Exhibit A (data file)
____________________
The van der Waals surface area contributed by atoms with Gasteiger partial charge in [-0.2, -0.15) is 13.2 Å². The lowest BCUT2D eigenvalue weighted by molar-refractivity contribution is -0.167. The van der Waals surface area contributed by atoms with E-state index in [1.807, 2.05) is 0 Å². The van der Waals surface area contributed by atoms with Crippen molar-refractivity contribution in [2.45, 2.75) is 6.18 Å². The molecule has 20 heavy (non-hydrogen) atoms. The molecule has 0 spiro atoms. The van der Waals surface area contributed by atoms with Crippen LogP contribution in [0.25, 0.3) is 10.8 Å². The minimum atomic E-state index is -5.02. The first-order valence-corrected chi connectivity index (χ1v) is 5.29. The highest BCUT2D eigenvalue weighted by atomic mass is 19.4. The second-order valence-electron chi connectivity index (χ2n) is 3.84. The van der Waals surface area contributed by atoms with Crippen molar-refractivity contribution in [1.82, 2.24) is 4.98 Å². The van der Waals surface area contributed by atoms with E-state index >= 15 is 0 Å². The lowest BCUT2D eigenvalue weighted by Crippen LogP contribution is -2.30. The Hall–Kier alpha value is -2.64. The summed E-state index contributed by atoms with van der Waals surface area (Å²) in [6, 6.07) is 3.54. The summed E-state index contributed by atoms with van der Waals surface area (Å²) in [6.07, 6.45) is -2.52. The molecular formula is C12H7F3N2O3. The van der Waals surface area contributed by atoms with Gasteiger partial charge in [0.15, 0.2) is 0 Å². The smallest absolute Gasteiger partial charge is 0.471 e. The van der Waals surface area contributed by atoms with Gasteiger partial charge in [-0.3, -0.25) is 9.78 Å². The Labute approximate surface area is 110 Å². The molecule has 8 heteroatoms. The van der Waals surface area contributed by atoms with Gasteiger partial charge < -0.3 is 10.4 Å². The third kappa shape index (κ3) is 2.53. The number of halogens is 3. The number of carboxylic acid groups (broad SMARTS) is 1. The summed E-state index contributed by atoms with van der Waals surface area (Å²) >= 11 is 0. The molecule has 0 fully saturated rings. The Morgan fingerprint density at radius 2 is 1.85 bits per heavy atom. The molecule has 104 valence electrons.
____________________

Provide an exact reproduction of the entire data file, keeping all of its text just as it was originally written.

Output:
The van der Waals surface area contributed by atoms with Gasteiger partial charge in [-0.2, -0.15) is 13.2 Å². The lowest BCUT2D eigenvalue weighted by molar-refractivity contribution is -0.167. The van der Waals surface area contributed by atoms with E-state index in [1.807, 2.05) is 0 Å². The van der Waals surface area contributed by atoms with Crippen molar-refractivity contribution in [2.45, 2.75) is 6.18 Å². The molecule has 20 heavy (non-hydrogen) atoms. The molecule has 0 spiro atoms. The van der Waals surface area contributed by atoms with Crippen LogP contribution in [0.25, 0.3) is 10.8 Å². The minimum atomic E-state index is -5.02. The first-order valence-corrected chi connectivity index (χ1v) is 5.29. The highest BCUT2D eigenvalue weighted by atomic mass is 19.4. The second-order valence-electron chi connectivity index (χ2n) is 3.84. The van der Waals surface area contributed by atoms with Crippen molar-refractivity contribution in [1.82, 2.24) is 4.98 Å². The van der Waals surface area contributed by atoms with E-state index >= 15 is 0 Å². The lowest BCUT2D eigenvalue weighted by Crippen LogP contribution is -2.30. The Hall–Kier alpha value is -2.64. The summed E-state index contributed by atoms with van der Waals surface area (Å²) in [6, 6.07) is 3.54. The summed E-state index contributed by atoms with van der Waals surface area (Å²) in [6.07, 6.45) is -2.52. The molecular formula is C12H7F3N2O3. The van der Waals surface area contributed by atoms with Gasteiger partial charge in [0.15, 0.2) is 0 Å². The smallest absolute Gasteiger partial charge is 0.471 e. The van der Waals surface area contributed by atoms with Gasteiger partial charge in [-0.3, -0.25) is 9.78 Å². The Labute approximate surface area is 110 Å². The molecule has 8 heteroatoms. The van der Waals surface area contributed by atoms with Gasteiger partial charge < -0.3 is 10.4 Å². The third kappa shape index (κ3) is 2.53. The number of halogens is 3. The number of carboxylic acid groups (broad SMARTS) is 1. The summed E-state index contributed by atoms with van der Waals surface area (Å²) >= 11 is 0. The molecule has 0 fully saturated rings. The Morgan fingerprint density at radius 2 is 1.85 bits per heavy atom. The molecule has 104 valence electrons.